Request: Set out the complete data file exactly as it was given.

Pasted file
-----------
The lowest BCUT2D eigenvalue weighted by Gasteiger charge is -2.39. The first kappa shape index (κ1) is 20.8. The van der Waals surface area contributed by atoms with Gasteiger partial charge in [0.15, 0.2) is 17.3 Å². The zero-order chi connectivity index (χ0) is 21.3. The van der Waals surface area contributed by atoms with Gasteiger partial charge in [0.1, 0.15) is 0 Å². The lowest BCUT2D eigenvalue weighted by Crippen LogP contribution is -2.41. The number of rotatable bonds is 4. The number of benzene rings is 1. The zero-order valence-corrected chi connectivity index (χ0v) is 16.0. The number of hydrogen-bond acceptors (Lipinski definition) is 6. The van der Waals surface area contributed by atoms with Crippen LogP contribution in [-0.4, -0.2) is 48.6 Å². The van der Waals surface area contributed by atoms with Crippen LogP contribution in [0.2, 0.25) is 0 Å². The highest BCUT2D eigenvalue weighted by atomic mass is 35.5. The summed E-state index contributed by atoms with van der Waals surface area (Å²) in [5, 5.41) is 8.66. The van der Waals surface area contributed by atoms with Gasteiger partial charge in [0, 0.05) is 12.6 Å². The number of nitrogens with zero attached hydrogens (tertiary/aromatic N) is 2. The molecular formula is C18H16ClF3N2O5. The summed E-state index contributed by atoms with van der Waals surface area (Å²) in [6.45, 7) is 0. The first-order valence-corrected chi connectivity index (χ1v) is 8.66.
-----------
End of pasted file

The lowest BCUT2D eigenvalue weighted by Gasteiger charge is -2.39. The first kappa shape index (κ1) is 20.8. The van der Waals surface area contributed by atoms with Gasteiger partial charge in [0.15, 0.2) is 17.3 Å². The zero-order chi connectivity index (χ0) is 21.3. The van der Waals surface area contributed by atoms with Gasteiger partial charge in [0.1, 0.15) is 0 Å². The lowest BCUT2D eigenvalue weighted by Crippen LogP contribution is -2.41. The number of rotatable bonds is 4. The number of benzene rings is 1. The zero-order valence-corrected chi connectivity index (χ0v) is 16.0. The number of hydrogen-bond acceptors (Lipinski definition) is 6. The van der Waals surface area contributed by atoms with Crippen LogP contribution in [-0.4, -0.2) is 48.6 Å². The van der Waals surface area contributed by atoms with Crippen LogP contribution in [0.2, 0.25) is 0 Å². The highest BCUT2D eigenvalue weighted by atomic mass is 35.5. The summed E-state index contributed by atoms with van der Waals surface area (Å²) in [5, 5.41) is 8.66. The van der Waals surface area contributed by atoms with Gasteiger partial charge in [0, 0.05) is 12.6 Å². The number of nitrogens with zero attached hydrogens (tertiary/aromatic N) is 2. The molecular formula is C18H16ClF3N2O5. The summed E-state index contributed by atoms with van der Waals surface area (Å²) in [6.45, 7) is 0. The first-order valence-corrected chi connectivity index (χ1v) is 8.66.